2. Several errors were already in the problems and was copied into PeerWise.
3. Several errors were in the answers provided in the solution manual of the text book and were copied into PeerWise by me.  Often the you would simply get a different numerical answer based on the numbers provided.

The error rate was about 1-2 questions per week and all (hopefully) will be fixed next year.

Tips 
1. By default the questions are listed in the reverse order they are created (i.e. newest one first), so in cases where the order was important I would write the first question last, e.g. exercise 1b and then exercise 1a.
2. Each question comes with a one line preview, so the first sentence in the question should be the name of the exercise, e.g. Exercise 1a.
3. Each question can also be labelled by subject, so I would use labels like “week 1″.  With one click one can then display the questions on for a single week only.
4. Many of the comments left by the students said “I punch the solution into my calculator and get a different answer”.  It’s of course hard to know what the problem is, but in these cases I leave a link to the worked out solution on Wolfram|Alpha (example), which is basically on on-line calculator.
5. You add equation through one of several editors  (I recommend using the Latex editor) that create and image of the equation, which you can’t edit. If you view the page in HTML format there is a Latex code you can copy and paste into the editor and change, rather than typing everything in from scratch.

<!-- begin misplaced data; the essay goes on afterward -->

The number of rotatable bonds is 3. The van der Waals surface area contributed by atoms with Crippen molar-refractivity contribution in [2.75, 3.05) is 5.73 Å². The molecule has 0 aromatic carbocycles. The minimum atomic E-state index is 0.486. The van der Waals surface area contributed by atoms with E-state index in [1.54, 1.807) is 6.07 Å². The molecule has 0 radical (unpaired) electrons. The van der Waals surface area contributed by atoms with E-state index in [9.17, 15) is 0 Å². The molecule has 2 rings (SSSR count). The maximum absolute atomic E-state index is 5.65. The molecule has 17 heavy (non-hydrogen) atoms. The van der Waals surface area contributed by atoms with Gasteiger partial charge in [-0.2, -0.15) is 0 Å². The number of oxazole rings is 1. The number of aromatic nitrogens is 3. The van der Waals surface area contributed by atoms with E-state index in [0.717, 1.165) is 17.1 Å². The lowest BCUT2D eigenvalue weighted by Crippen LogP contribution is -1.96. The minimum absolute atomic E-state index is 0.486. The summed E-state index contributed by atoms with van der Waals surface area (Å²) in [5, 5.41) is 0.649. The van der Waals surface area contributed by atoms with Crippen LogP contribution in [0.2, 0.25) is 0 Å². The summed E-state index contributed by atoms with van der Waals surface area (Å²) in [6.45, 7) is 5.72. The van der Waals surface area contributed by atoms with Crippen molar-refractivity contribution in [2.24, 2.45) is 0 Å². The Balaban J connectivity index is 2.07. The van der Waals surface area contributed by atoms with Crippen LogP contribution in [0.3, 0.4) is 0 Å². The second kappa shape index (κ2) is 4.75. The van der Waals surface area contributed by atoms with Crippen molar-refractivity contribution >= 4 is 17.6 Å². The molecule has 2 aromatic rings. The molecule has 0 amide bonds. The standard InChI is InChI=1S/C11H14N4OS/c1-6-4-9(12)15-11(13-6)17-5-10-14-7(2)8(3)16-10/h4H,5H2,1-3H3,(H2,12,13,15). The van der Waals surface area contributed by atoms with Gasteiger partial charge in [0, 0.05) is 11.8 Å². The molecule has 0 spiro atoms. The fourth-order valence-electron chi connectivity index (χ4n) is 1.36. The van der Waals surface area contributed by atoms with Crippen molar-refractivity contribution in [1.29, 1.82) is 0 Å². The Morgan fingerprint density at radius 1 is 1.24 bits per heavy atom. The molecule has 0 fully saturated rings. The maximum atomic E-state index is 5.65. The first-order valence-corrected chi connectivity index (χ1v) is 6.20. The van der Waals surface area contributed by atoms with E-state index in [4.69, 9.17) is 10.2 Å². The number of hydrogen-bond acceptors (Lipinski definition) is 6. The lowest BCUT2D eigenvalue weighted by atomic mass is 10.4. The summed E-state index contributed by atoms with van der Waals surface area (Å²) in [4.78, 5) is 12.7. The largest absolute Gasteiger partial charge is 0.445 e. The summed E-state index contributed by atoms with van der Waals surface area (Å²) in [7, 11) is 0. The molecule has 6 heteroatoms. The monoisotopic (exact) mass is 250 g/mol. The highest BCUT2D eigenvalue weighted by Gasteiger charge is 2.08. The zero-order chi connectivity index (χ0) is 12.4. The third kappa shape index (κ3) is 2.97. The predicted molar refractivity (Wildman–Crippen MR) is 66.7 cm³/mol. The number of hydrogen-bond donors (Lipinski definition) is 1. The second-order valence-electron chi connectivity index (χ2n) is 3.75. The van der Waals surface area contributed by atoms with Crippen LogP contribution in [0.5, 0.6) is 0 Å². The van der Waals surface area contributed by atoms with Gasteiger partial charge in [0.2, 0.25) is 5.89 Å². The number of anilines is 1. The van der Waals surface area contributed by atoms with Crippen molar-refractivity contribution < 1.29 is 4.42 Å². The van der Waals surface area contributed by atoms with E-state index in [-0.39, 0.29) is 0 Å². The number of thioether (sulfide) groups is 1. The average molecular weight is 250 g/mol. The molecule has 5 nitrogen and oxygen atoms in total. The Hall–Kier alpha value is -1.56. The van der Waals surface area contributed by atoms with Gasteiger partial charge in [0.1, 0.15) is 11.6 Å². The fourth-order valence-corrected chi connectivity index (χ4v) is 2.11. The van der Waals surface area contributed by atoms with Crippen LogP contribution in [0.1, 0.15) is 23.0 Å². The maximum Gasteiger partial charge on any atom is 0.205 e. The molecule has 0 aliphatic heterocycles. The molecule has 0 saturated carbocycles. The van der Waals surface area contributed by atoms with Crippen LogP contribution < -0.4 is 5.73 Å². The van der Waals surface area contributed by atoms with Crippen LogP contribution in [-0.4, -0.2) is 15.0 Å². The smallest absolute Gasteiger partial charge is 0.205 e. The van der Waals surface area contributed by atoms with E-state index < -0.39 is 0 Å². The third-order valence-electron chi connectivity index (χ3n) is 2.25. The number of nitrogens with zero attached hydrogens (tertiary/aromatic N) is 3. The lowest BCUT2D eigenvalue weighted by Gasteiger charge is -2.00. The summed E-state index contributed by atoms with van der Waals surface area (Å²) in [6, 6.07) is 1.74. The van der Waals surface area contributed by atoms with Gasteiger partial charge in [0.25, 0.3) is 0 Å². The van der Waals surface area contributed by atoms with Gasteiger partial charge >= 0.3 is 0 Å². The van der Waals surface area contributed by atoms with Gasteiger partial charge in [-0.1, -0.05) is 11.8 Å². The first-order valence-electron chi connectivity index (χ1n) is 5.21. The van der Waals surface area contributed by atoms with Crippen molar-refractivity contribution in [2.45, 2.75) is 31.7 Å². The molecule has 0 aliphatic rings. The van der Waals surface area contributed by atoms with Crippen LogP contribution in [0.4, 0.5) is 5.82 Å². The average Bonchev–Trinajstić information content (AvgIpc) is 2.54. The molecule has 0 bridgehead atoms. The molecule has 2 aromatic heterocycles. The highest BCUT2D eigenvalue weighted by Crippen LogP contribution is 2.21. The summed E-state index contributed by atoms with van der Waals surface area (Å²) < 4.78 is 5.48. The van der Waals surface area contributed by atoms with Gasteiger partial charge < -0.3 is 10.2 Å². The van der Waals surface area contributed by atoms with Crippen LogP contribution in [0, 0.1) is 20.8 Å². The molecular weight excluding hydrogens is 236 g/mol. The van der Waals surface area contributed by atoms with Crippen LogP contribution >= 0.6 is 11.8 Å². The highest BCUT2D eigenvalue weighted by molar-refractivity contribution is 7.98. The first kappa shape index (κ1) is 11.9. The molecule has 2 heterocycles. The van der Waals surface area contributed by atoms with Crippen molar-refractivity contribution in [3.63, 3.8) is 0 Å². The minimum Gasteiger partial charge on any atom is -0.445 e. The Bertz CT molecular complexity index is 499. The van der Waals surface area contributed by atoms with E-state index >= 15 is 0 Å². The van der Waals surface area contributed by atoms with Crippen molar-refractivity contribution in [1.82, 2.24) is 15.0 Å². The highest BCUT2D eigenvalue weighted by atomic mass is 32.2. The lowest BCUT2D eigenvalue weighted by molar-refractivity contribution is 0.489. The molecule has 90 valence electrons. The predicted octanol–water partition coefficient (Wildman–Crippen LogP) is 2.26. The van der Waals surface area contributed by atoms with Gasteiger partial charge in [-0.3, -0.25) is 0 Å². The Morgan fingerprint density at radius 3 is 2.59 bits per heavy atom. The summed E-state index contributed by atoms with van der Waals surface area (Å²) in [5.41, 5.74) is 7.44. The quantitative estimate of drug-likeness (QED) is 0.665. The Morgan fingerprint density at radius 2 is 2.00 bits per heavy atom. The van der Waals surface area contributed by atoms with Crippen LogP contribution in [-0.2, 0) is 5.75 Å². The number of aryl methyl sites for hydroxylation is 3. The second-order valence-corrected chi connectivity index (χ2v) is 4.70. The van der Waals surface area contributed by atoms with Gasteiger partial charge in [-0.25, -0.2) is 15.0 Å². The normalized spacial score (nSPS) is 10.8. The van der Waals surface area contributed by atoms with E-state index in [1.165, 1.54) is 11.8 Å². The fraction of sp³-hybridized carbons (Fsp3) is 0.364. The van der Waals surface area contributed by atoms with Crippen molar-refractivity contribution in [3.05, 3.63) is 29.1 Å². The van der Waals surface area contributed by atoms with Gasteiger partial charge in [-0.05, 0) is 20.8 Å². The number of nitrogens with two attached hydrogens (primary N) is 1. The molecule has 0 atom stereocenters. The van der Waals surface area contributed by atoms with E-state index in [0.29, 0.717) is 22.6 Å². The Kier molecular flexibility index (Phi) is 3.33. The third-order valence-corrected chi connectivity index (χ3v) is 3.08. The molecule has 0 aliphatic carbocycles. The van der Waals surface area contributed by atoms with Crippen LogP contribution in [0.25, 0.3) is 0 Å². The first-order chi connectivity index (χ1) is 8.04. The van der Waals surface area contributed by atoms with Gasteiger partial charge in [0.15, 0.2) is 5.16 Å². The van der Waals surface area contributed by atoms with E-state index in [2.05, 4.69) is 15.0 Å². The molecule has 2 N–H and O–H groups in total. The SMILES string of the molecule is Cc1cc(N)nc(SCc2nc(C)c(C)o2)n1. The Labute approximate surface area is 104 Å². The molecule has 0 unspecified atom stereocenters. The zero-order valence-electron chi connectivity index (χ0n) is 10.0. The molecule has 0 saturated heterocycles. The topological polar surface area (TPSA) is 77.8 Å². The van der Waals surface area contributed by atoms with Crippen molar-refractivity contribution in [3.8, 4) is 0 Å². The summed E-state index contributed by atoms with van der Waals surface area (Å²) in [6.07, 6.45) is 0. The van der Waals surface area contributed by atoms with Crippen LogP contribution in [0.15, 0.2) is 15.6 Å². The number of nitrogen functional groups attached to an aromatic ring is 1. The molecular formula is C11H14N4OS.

Changes for next year (When was the last time you learned anything by doing it once?)
Overall PeerWise was a hit, and I will use it next year for this course.  I plan to make the following changes:
1. I will add 10-20 math and conceptual training questions every week.  Questions one should be able to answer in 1 second: What is e−0?  If ΔG⊖<1 what can you say about the equilibrium constant?  Some of these will show up every week!
2. I will add 1-2 “regular” questions based on topics from previous weeks.
3. I will try to have the explanations include a screenshot of the solution done in Maple.  For three reasons: a) it will make me double check the answer in the solution manual, b) it will remove one source of error if I don’t have to retype something, and c) it will encourage the students to use Maple (students who use Maple efficiently are done in a fraction of the time compared to others).

Finally, I am racking my brain on how to get more students to write their own questions.

Welcome!

October 2, 2012 in Announcements

Welcome to this online community for instructors using PeerWise in support of their teaching!

Please take some time to explore what we’ve assembled here: you’ll find a space for discussion of ideas or issues in the Forum section, a chance to (virtually!) meet the other members of the community, a selection of resource videos about PeerWise that you may find useful. Additionally, there’s a collection of links to published material that either discuss implementations of PeerWise in various classes, or are relevant to the pedagogy of student-generated content.

Finally, probably the most important thing that you can do is… contribute! To post to the community and to be able to add resources, you’ll need to be registered, but that only takes a minute or two of your time.We’ve all kinds of plans for how we can get the community discussing various aspects of their use of PeerWise, and we’ll post details of these in due course. For now, come on in, have a look around and make yourself at home!

Welcome again

PeerWise-Community admins

Paul Denny, University of Auckland

Ross Galloway, Judy Hardy, Keith Brunton, University of Edinburgh

Simon Bates, University of British Columbia